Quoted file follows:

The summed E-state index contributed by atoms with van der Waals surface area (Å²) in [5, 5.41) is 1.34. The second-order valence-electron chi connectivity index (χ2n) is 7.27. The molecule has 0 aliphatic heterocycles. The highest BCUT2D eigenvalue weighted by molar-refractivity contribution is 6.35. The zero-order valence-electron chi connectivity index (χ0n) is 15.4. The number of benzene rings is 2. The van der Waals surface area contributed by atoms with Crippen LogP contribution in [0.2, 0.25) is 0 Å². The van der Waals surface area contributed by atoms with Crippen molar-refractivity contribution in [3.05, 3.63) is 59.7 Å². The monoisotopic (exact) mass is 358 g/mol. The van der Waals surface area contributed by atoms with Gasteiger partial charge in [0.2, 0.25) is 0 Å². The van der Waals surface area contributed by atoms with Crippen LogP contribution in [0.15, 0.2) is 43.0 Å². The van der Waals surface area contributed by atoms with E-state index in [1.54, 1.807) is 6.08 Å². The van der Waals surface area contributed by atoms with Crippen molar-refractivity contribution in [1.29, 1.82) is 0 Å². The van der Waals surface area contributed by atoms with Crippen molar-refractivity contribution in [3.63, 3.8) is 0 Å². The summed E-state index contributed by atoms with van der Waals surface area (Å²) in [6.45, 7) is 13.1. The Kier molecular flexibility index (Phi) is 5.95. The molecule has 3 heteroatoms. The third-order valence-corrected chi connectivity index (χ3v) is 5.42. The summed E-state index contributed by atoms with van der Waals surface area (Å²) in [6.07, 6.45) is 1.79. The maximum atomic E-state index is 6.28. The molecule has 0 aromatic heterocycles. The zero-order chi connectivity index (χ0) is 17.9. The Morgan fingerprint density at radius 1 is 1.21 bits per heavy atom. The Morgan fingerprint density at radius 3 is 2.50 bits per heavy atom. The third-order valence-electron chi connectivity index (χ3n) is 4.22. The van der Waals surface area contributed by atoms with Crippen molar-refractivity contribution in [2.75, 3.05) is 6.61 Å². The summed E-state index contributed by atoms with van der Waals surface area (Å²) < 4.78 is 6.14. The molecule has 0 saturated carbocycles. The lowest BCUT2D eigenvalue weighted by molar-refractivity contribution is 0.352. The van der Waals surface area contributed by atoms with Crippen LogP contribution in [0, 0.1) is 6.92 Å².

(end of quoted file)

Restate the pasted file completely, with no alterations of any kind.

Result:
The summed E-state index contributed by atoms with van der Waals surface area (Å²) in [5, 5.41) is 1.34. The second-order valence-electron chi connectivity index (χ2n) is 7.27. The molecule has 0 aliphatic heterocycles. The highest BCUT2D eigenvalue weighted by molar-refractivity contribution is 6.35. The zero-order valence-electron chi connectivity index (χ0n) is 15.4. The number of benzene rings is 2. The van der Waals surface area contributed by atoms with Crippen LogP contribution in [0.2, 0.25) is 0 Å². The van der Waals surface area contributed by atoms with Crippen molar-refractivity contribution in [3.05, 3.63) is 59.7 Å². The monoisotopic (exact) mass is 358 g/mol. The van der Waals surface area contributed by atoms with Gasteiger partial charge in [0.2, 0.25) is 0 Å². The van der Waals surface area contributed by atoms with Crippen LogP contribution in [0.15, 0.2) is 43.0 Å². The van der Waals surface area contributed by atoms with E-state index in [1.54, 1.807) is 6.08 Å². The van der Waals surface area contributed by atoms with Crippen molar-refractivity contribution in [1.29, 1.82) is 0 Å². The van der Waals surface area contributed by atoms with Crippen molar-refractivity contribution in [3.63, 3.8) is 0 Å². The summed E-state index contributed by atoms with van der Waals surface area (Å²) in [6.45, 7) is 13.1. The Kier molecular flexibility index (Phi) is 5.95. The molecule has 3 heteroatoms. The third-order valence-corrected chi connectivity index (χ3v) is 5.42. The summed E-state index contributed by atoms with van der Waals surface area (Å²) in [6.07, 6.45) is 1.79. The maximum atomic E-state index is 6.28. The molecule has 0 aromatic heterocycles. The zero-order chi connectivity index (χ0) is 17.9. The Morgan fingerprint density at radius 1 is 1.21 bits per heavy atom. The Morgan fingerprint density at radius 3 is 2.50 bits per heavy atom. The third-order valence-electron chi connectivity index (χ3n) is 4.22. The van der Waals surface area contributed by atoms with Crippen molar-refractivity contribution in [2.75, 3.05) is 6.61 Å². The summed E-state index contributed by atoms with van der Waals surface area (Å²) < 4.78 is 6.14. The molecule has 0 saturated carbocycles. The lowest BCUT2D eigenvalue weighted by molar-refractivity contribution is 0.352. The van der Waals surface area contributed by atoms with Crippen LogP contribution in [0, 0.1) is 6.92 Å².